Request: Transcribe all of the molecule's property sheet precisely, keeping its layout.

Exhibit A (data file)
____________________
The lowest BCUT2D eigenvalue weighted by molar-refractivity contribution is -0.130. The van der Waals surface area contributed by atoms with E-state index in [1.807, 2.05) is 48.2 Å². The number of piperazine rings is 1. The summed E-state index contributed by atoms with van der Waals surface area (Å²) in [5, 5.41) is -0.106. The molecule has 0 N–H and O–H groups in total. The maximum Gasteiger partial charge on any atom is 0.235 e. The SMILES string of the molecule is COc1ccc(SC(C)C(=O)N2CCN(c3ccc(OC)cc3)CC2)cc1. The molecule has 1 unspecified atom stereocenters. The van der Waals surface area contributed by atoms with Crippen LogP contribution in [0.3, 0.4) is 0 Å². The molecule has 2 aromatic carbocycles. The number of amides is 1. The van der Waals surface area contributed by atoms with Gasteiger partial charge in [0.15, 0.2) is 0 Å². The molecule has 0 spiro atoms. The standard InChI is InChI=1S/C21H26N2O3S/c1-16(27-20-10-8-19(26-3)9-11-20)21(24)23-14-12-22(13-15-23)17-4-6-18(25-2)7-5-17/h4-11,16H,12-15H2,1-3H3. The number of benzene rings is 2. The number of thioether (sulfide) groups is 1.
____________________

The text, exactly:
The lowest BCUT2D eigenvalue weighted by molar-refractivity contribution is -0.130. The van der Waals surface area contributed by atoms with E-state index in [1.807, 2.05) is 48.2 Å². The number of piperazine rings is 1. The summed E-state index contributed by atoms with van der Waals surface area (Å²) in [5, 5.41) is -0.106. The molecule has 0 N–H and O–H groups in total. The maximum Gasteiger partial charge on any atom is 0.235 e. The SMILES string of the molecule is COc1ccc(SC(C)C(=O)N2CCN(c3ccc(OC)cc3)CC2)cc1. The molecule has 1 unspecified atom stereocenters. The van der Waals surface area contributed by atoms with Crippen LogP contribution in [0.3, 0.4) is 0 Å². The molecule has 2 aromatic carbocycles. The number of amides is 1. The van der Waals surface area contributed by atoms with Gasteiger partial charge in [0.15, 0.2) is 0 Å². The molecule has 0 spiro atoms. The standard InChI is InChI=1S/C21H26N2O3S/c1-16(27-20-10-8-19(26-3)9-11-20)21(24)23-14-12-22(13-15-23)17-4-6-18(25-2)7-5-17/h4-11,16H,12-15H2,1-3H3. The number of benzene rings is 2. The number of thioether (sulfide) groups is 1.